June 7 (Bloomberg) -- Asian stocks dropped, with the regional benchmark index heading for its longest streak of weekly losses in a year, as Japanese exporters retreated after the yen’s biggest surge in three years.
Japan’s Topix index and Nikkei 225 Stock Average pared declines as the Government Pension Investment Fund called a briefing about proposed changes to its asset portfolio. Honda Motor Co., which gets 83 percent of its sales overseas, slipped 3.9 percent. Newcrest Mining Ltd. slumped 7.6 percent as Australia’s biggest gold producer said it will write down the value of its mines by as much as A$6 billion ($5.7 billion).
The MSCI Asia Pacific Index was little changed at 131.36 as of 8:21 p.m. in Tokyo as gains by the yen increased the value of Japanese companies in the dollar-denominated measure after the country’s markets closed. Almost two shares retreated for each that gained. The gauge is headed for a 2.5 percent decline this week, its third straight, the longest such run of losses in a year. Japanese shares have slumped this week after Prime Minister Shinzo Abe failed to impress investors in a speech outlining his growth strategy.
“Abe’s growth strategy has already been priced in, getting rid of buying opportunities,” said Isao Kubo, a Tokyo-based equity strategist at Nissay Asset Management Corp., which oversees about 6 trillion yen ($62 billion.) “Japanese shares and the yen have corrected a lot to the point where some investors may as well buy the stocks. But we are not seeing buying because the global market is volatile ahead of a U.S. jobs report.”
Japan’s Topix index closed 1.3 percent lower, paring an earlier decline of 3.5 percent and taking its losses since a high on May 22 to about 17 percent. The Nikkei 225 Stock Average lost just 0.2 percent, rebounding from a 2.8 percent drop. Even after recent declines, Japan’s is the best-performing share market in the developed world this year.
GPIF, which managed 112 trillion yen at Dec. 31, said after Japan’s equity markets closed that it will reduce its holdings of local bonds and buy more equities. The proportion of Japanese shares will increase to 12 percent from 11 percent and foreign stocks will be boosted to 12 percent from 9 percent, the Health, Labour and Welfare Ministry said.
“What they’ve reduced in Japanese government bonds,they’re basically taking abroad,” said Masaru Hamasaki, a strategist at Tokyo-based Sumitomo Mitsui Asset Management Co., which oversees the equivalent of $100 billion. “They’ve been trying to get away from a bias toward Japan, and just because stocks are rising now doesn’t mean they will so easily change their view. They are probably looking at how far stocks have come and their outlook for growth, and I can’t imagine that they’re that bullish.”
Australia’s S&P/ASX 200 Index declined 0.9 percent and New Zealand’s NZX 50 Index slid 0.4 percent. South Korea’s Kospi index dropped 1.8 percent, reopening following a public holiday. Hong Kong’s Hang Seng Index lost 1.2 percent and China’s Shanghai Composite Index fell 1.3 percent.
Futures on the S&P 500 Index were little changed today after the gauge gained 0.9 percent in New York yesterday. A Labor Department report today is expected to indicate employers added 163,000 to non-farm payrolls last month, almost equal to the gain in April. Fed Chairman Ben S. Bernanke in May suggested the central bank could curtail its bond buying if the job market improves in a “real and sustainable way.”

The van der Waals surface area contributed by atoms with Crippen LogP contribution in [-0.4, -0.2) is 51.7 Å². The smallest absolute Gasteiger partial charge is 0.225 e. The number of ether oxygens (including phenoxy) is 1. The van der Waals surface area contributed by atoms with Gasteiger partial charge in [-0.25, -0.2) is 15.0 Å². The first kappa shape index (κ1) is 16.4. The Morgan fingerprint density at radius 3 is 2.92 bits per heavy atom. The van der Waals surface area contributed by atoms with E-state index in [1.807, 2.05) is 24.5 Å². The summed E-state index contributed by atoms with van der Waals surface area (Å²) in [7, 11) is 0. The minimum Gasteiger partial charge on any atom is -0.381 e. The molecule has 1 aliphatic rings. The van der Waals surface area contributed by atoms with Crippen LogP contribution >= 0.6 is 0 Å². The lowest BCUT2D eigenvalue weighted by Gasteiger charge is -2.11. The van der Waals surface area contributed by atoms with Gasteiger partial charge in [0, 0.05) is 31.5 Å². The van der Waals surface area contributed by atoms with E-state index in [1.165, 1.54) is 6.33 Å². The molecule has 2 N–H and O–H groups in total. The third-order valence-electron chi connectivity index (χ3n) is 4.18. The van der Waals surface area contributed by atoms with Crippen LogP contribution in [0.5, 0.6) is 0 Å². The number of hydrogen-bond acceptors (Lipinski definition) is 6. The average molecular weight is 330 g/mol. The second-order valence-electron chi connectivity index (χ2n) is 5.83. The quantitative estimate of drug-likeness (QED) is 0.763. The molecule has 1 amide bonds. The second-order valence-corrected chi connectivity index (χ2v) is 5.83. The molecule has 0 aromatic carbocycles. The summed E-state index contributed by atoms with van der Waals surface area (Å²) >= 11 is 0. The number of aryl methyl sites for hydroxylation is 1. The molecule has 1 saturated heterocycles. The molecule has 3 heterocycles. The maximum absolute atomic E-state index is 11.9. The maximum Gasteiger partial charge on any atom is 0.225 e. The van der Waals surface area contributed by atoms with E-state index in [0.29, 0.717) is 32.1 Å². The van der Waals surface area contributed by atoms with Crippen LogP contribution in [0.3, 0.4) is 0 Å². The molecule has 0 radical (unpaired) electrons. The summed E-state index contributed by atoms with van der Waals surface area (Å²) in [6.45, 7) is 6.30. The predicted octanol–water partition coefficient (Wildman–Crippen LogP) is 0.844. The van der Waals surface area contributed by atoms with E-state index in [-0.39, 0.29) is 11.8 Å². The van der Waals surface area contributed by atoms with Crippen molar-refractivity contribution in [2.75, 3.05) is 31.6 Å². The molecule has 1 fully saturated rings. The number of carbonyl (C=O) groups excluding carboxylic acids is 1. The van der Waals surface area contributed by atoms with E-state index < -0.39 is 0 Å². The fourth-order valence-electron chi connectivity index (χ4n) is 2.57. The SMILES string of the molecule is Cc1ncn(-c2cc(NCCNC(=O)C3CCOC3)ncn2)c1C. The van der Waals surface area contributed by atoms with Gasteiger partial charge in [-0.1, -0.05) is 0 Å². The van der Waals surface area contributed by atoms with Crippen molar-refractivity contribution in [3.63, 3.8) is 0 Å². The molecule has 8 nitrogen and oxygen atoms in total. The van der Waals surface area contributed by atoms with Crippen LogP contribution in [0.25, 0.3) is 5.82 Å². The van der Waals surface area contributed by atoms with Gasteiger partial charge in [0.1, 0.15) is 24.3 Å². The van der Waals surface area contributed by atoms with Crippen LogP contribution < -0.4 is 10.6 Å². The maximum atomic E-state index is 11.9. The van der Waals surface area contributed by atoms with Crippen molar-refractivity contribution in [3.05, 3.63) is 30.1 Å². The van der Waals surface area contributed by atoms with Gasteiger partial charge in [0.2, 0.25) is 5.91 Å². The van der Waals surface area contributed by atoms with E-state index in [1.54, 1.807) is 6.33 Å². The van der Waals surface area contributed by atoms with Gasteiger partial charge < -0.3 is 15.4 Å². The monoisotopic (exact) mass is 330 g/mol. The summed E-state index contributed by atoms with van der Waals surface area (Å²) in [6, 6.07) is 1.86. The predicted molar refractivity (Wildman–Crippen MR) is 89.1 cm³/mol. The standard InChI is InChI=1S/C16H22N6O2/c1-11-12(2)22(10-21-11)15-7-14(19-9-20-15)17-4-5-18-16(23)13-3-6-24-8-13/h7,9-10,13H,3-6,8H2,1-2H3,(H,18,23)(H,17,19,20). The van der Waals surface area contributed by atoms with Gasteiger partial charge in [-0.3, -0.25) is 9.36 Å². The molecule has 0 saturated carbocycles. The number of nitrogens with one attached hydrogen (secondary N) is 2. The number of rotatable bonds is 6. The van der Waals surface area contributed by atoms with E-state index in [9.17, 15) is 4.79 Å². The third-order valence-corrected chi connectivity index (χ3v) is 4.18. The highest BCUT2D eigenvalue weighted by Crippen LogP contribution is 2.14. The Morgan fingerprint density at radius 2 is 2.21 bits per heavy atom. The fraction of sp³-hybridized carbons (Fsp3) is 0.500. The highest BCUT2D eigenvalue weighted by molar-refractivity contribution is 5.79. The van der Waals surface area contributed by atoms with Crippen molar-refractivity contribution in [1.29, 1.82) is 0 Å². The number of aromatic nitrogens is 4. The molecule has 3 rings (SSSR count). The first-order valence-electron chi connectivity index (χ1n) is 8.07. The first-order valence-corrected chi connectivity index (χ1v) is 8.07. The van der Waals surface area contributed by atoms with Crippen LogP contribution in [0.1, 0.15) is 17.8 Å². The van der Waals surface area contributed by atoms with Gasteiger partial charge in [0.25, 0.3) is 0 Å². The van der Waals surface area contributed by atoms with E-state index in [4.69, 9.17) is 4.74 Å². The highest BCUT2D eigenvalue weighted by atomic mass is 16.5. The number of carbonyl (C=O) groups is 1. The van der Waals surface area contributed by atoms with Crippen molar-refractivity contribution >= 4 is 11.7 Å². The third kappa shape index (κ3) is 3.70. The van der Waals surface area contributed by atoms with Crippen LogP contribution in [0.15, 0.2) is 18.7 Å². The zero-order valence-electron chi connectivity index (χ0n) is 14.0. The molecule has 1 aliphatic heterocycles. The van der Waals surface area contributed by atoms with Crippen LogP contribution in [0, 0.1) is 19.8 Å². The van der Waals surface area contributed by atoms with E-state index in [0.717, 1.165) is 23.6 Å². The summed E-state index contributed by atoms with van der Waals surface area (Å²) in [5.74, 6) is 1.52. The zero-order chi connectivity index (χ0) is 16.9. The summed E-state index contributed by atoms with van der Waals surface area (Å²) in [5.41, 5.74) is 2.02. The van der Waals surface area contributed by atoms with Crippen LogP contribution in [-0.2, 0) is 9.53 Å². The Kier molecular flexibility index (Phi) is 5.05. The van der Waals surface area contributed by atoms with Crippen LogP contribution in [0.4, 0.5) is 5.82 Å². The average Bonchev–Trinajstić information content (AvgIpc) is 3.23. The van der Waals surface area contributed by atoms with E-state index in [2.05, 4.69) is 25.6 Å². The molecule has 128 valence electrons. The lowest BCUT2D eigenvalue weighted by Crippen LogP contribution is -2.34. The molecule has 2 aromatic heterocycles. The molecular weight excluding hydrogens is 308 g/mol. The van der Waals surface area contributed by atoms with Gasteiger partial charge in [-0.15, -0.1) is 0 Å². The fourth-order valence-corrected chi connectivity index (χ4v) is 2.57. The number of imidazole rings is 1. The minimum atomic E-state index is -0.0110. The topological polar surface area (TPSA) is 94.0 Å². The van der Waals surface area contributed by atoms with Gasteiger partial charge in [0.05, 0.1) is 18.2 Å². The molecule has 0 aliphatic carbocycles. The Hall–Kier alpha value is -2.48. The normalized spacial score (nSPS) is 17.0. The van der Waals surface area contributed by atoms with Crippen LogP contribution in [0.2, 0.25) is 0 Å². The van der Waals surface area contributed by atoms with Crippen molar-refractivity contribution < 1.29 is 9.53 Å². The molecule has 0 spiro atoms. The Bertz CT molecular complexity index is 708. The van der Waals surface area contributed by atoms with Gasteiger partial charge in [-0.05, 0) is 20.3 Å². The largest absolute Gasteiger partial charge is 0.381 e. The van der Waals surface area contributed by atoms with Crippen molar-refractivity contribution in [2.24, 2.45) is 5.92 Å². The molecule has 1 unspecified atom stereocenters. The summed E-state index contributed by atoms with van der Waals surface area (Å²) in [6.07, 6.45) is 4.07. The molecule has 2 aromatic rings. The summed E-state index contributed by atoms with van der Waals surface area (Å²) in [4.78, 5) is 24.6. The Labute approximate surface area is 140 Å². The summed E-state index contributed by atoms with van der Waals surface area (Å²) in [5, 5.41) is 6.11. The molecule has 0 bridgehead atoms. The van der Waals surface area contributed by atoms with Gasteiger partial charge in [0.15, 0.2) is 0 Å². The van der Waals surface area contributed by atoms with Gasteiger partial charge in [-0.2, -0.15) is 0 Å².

The MSCI Asia Pacific gauge has fallen more than 9 percent from this year’s high on May 20 on speculation that improvement in the U.S. economy will lead the Federal Reserve to scale back record stimulus.
The measure yesterday traded at 12.8 times average estimated earnings, compared with 14.8 for the Standard & Poor’s 500 Index and 12.9 times for the Stoxx Europe 600 Index, according to data compiled by Bloomberg.
Japanese exporters dropped as the yen headed for its biggest weekly advance since October 2008. A stronger yen reduces the value of overseas sales when repatriated.
Honda slipped 3.9 percent to 3,495 yen. Toyota Motor Corp., the world’s biggest carmaker, fell 2.8 percent to 5,480 yen. Panasonic Corp., Japan’s second largest television maker, sank 3.6 percent to 721 yen.
Newcrest Mining slumped 7.6 percent to A$12.35 after announcing the writedown due to a slump in gold prices. The cut in value of mines will have a “material impact on the 2013 financial year statutory accounts,” the Melbourne-based company said today in a statement.
Samsung Electronics Co., the world’s largest smartphone maker, tumbled 6.2 percent to 1.427 million won in Seoul, the most since August 2012, after analysts at JPMorgan Chase & Co. cut profit estimates, citing slowing demand for its flagship Galaxy S4.
Financial stocks led declines in Hong Kong’s Hang Seng Composite Index as China’s money-market rates jumped. People’s Insurance Company Group of China Ltd., owner of the nation’s biggest casualty insurer, sank 5.7 percent to HK$3.61. Industrial & Commercial Bank of China Ltd., the world’s top lender by market value, fell 1.1 percent to HK$5.24.
Among stocks that gained, Texhong Textile Group Ltd. surged 8.4 percent to a record closing high of HK$12.16 after the fabric maker said earnings may jump.
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